repaired accident damage is another probability. The chassis isn’t
especially hardy, so even small parking nudges can end up causing
distortion. The areas most commonly afflicted are the front suspension
turrets, the mounting brackets (the points from which the wishbones
pivot), outriggers, steering rack mountings and the suspension itself.
Look for distorted metal (particularly kinks where the chassis gets
wider on either side of the sump), cracks, naff plating and uneven tyre
wear which all give the game away.
Despite the use of a
separate chassis, the bodyshell does give some structural strength,
especially on the TR4A-TR6 which have a more flexible chassis. Because
of this it’s especially important to make sure the main shell is sound
and that the doors, wings, sills and floorpans are in reasonable
condition. Make sure the drain holes, which should be obvious on the
underside of the sill, are all present and correct – if they’re blocked
up then the sills will probably be rotting through from the inside. The
tops and bottoms of both the doors and wings can rot away, and where
the front wings are concerned you have to inspect the inner as well as
the outer wing very carefully. The battery sits behind the engine and
the metal beneath it rots readily, so if it doesn’t look too great
remove the battery and inspect more closely – you’ll probably be glad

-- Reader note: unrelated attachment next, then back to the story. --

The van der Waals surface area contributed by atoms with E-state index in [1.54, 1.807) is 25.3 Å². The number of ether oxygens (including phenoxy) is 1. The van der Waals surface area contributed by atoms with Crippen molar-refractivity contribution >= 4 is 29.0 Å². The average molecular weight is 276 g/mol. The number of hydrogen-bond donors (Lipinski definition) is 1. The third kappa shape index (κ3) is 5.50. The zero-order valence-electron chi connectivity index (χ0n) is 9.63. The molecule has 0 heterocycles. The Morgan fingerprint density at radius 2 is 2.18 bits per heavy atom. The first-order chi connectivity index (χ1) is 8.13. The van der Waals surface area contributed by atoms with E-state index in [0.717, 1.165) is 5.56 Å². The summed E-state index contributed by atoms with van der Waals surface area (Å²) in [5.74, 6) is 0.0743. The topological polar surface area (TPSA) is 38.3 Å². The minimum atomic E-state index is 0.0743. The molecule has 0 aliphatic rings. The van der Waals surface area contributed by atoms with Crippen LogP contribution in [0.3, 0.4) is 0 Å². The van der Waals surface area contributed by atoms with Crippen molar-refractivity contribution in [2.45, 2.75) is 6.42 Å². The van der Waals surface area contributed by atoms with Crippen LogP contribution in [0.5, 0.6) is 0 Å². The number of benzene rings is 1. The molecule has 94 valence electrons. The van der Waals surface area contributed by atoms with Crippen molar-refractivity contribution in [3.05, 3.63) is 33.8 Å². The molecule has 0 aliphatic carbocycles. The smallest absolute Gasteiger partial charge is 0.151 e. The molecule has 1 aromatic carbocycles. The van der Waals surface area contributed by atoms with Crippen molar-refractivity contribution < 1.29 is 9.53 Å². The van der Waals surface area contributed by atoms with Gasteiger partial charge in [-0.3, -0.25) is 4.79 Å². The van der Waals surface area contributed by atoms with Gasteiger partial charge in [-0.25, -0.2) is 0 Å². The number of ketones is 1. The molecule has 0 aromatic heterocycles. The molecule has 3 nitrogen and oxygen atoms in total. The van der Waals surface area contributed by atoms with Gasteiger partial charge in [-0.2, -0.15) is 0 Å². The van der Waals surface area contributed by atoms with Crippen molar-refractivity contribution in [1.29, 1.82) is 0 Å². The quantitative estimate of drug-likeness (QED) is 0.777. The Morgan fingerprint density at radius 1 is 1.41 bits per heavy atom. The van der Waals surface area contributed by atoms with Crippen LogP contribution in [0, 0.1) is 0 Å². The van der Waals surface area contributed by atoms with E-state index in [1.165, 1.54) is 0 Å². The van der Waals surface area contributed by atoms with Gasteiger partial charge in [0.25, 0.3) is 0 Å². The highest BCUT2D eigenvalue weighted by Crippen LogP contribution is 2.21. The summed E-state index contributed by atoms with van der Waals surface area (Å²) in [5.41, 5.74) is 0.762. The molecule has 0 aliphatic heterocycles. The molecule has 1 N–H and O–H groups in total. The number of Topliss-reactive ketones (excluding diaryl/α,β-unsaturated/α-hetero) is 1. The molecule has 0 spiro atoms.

Also check the door gaps as they can open up at the
top if the chassis has been weakened by corrosion, or if the car hasn’t
been properly braced when the sills have been replaced. B-posts and
door tops can also succumb to the dreaded tin worm as can the lip of
the boot lid so ignore these and you might just regret it. But if the
panel gaps are excessive or hideously uneven it could be because the
car has been restored very badly. They weren’t put together especially
well on the production line, but most will have been restored by now.
If a car has been badly rebuilt it’ll be a lot more hassle putting that
right than starting with an unrestored example.
of a bodged rebuild is missing beading along the seam between the top
of the rear wings and the deck. The rear wings bolt on and filler is
often used along the tops of them while the beading is left out.
Speaking of bodges, make sure the footwells are in good shape, as a
common bit of sharp practice is to weld replacement panels over already
rusty ones – it might look OK but the corrosion will still be there and
the car may well be weakened structurally as a result.
because TR5s are worth more than TR4As, it’s not unknown for a six-pot
engine to be dropped into a TR4A and passed off as a TR5 – it has to be